2013 Mitsubishi Lancer Review

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The Car Connection
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The Car Connection

The Car Connection Expert Review

Bengt Halvorson Bengt Halvorson Deputy Editor
June 26, 2013

The 2013 Mitsubishi Lancer models looks sharp and handles well--and the Ralliart and Evo provide all-wheel-drive performance thrills--but there are enough flaws to limit their appeal.

The Mitsubishi Lancer family of compact sedans and hatchbacks stand out as different, yet confounding. It's hard to make a case for the most of the Lancer lineup–unless you're considering at the finely honed Lancer Evolution--an all-wheel-drive track star--or the satisfying, sporty Ralliart. That's become increasingly true with the long list of recently redesigned models in this class, like the excellent Hyundai Elantra, the very comfortable Chevy Cruze, or the particularly stylish and fun-to-drive Focus.

Admittedly, the Lancer has its merits.The boxier, more upright look, and the distinctive shark-snout front end still manage to look refreshingly different, even though they've been around now for many years. Steering is also nice and direct throughout the lineup, while handling is crisp and responsive for all but the more basic models. Plus, there's back-seat space for adults, and both Sportback (hatchback) models and sedans offer lots of cargo space, and versatility.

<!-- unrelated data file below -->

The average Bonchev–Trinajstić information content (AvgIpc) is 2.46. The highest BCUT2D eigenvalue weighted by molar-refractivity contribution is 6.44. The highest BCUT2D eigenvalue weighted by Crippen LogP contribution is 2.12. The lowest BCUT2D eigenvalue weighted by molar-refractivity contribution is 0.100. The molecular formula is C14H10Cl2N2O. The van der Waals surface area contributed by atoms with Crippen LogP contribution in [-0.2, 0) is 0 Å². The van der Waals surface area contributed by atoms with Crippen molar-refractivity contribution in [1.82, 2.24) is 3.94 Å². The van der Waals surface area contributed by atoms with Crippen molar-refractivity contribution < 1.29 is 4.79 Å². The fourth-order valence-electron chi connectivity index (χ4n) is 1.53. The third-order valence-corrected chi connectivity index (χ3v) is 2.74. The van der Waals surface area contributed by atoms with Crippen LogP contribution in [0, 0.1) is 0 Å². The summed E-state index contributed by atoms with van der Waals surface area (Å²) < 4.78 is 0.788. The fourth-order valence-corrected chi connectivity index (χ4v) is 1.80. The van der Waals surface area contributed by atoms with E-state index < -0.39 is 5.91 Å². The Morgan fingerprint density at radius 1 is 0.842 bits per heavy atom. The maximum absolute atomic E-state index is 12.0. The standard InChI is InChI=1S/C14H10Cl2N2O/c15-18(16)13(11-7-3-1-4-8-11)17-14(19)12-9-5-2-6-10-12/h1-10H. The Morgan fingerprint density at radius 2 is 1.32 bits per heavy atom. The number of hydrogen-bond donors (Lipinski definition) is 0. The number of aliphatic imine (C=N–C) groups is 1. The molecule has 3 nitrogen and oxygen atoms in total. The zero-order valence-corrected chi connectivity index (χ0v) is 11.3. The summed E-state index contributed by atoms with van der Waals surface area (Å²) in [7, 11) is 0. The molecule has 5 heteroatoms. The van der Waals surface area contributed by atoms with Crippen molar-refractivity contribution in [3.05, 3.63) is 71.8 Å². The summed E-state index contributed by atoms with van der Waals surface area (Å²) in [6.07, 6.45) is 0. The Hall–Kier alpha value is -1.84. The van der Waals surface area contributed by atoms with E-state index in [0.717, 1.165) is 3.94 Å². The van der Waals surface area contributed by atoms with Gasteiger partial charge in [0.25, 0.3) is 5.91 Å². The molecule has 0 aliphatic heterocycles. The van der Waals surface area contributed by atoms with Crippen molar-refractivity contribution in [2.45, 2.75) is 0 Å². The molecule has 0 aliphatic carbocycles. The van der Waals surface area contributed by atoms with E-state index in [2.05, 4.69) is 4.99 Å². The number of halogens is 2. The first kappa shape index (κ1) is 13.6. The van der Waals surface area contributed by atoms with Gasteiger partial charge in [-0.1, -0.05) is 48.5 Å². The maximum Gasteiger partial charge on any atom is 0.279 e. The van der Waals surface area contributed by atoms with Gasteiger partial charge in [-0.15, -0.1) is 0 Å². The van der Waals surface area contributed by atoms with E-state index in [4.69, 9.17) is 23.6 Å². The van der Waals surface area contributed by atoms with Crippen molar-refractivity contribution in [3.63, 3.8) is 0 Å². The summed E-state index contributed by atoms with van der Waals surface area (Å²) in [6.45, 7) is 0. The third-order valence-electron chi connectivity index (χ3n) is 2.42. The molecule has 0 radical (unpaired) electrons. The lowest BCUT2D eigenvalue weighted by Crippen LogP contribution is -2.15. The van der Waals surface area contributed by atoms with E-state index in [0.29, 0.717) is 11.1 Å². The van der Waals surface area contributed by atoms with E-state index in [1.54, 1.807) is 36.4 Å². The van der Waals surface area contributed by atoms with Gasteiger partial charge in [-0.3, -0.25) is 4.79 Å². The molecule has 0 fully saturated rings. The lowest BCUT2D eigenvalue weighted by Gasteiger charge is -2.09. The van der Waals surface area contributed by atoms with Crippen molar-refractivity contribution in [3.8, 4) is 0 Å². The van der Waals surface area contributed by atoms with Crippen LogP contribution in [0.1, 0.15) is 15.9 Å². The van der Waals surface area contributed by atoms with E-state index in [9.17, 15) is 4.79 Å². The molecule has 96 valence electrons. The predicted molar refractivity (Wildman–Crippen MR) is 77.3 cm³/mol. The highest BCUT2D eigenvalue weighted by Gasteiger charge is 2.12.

Driving enjoyment is another big plus for the Lancer lineup--provided you don't go with one of the base models. The Lancer DE and ES have a 152-horsepower, 2.0-liter four-cylinder engine that's perky at lower speeds with the five-speed manual and barely gutsy enough with the continuously variable (CVT) automatic. But step up to the 168-horsepower, 2.4-liter four that comes in the Lancer GT (or all-wheel-drive SE) and you get plenty of power and torque to move this small sedan or hatchback with more confidence; GT models with the CVT also get magnesium steering-wheel paddle-shifters with six simulated gears.

Evolution and Ralliart models are the driving-enthusiast draws of the lineup. The Ralliart is essentially a Lancer GT, fitted with a 237-horsepower, 2.0-liter turbocharged four, but it gets a number of borrowed components from the high-end Evolution, including its quicker-ratio steering. But those planning for track time will want to head for the Evo; with a more sophisticated all-wheel drive system and a much stronger 291-hp turbo four, plus exclusive strengthened body structure and aluminum panels, and serious performance upgrades all around, the Evo delivers awesome performance and grip. Some drivability is lost in translation, though; the engine in particular is much peakier in the Evo, and we prefer the broader torque curve and better drivability of the Ralliart.